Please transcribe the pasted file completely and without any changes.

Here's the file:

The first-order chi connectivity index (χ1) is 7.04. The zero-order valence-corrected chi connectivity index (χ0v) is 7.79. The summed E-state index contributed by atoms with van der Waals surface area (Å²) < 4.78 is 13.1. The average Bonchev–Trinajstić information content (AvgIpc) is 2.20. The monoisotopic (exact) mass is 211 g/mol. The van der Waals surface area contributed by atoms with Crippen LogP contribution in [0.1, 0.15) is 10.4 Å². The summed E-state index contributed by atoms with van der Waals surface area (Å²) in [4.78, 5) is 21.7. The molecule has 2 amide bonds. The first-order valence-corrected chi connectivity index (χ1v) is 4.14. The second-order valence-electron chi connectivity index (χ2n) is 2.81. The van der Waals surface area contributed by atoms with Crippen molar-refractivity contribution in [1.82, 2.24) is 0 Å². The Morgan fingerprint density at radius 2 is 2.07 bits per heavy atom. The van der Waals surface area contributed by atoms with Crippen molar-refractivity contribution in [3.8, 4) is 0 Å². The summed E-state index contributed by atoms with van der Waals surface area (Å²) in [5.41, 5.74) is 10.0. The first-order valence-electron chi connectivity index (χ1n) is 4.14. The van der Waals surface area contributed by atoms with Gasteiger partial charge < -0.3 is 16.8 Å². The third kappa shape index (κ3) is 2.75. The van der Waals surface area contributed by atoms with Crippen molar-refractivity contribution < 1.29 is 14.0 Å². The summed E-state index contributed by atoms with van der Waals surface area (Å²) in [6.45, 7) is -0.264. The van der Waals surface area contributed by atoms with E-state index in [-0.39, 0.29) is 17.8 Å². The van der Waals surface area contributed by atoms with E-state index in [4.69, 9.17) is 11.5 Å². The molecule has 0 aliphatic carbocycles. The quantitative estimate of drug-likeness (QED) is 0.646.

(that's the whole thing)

The first-order chi connectivity index (χ1) is 7.04. The zero-order valence-corrected chi connectivity index (χ0v) is 7.79. The summed E-state index contributed by atoms with van der Waals surface area (Å²) < 4.78 is 13.1. The average Bonchev–Trinajstić information content (AvgIpc) is 2.20. The monoisotopic (exact) mass is 211 g/mol. The van der Waals surface area contributed by atoms with Crippen LogP contribution in [0.1, 0.15) is 10.4 Å². The summed E-state index contributed by atoms with van der Waals surface area (Å²) in [4.78, 5) is 21.7. The molecule has 2 amide bonds. The first-order valence-corrected chi connectivity index (χ1v) is 4.14. The second-order valence-electron chi connectivity index (χ2n) is 2.81. The van der Waals surface area contributed by atoms with Crippen molar-refractivity contribution in [1.82, 2.24) is 0 Å². The Morgan fingerprint density at radius 2 is 2.07 bits per heavy atom. The van der Waals surface area contributed by atoms with Crippen molar-refractivity contribution in [3.8, 4) is 0 Å². The summed E-state index contributed by atoms with van der Waals surface area (Å²) in [5.41, 5.74) is 10.0. The first-order valence-electron chi connectivity index (χ1n) is 4.14. The van der Waals surface area contributed by atoms with Gasteiger partial charge < -0.3 is 16.8 Å². The third kappa shape index (κ3) is 2.75. The van der Waals surface area contributed by atoms with Crippen molar-refractivity contribution < 1.29 is 14.0 Å². The summed E-state index contributed by atoms with van der Waals surface area (Å²) in [6.45, 7) is -0.264. The van der Waals surface area contributed by atoms with E-state index in [-0.39, 0.29) is 17.8 Å². The van der Waals surface area contributed by atoms with E-state index in [4.69, 9.17) is 11.5 Å². The molecule has 0 aliphatic carbocycles. The quantitative estimate of drug-likeness (QED) is 0.646.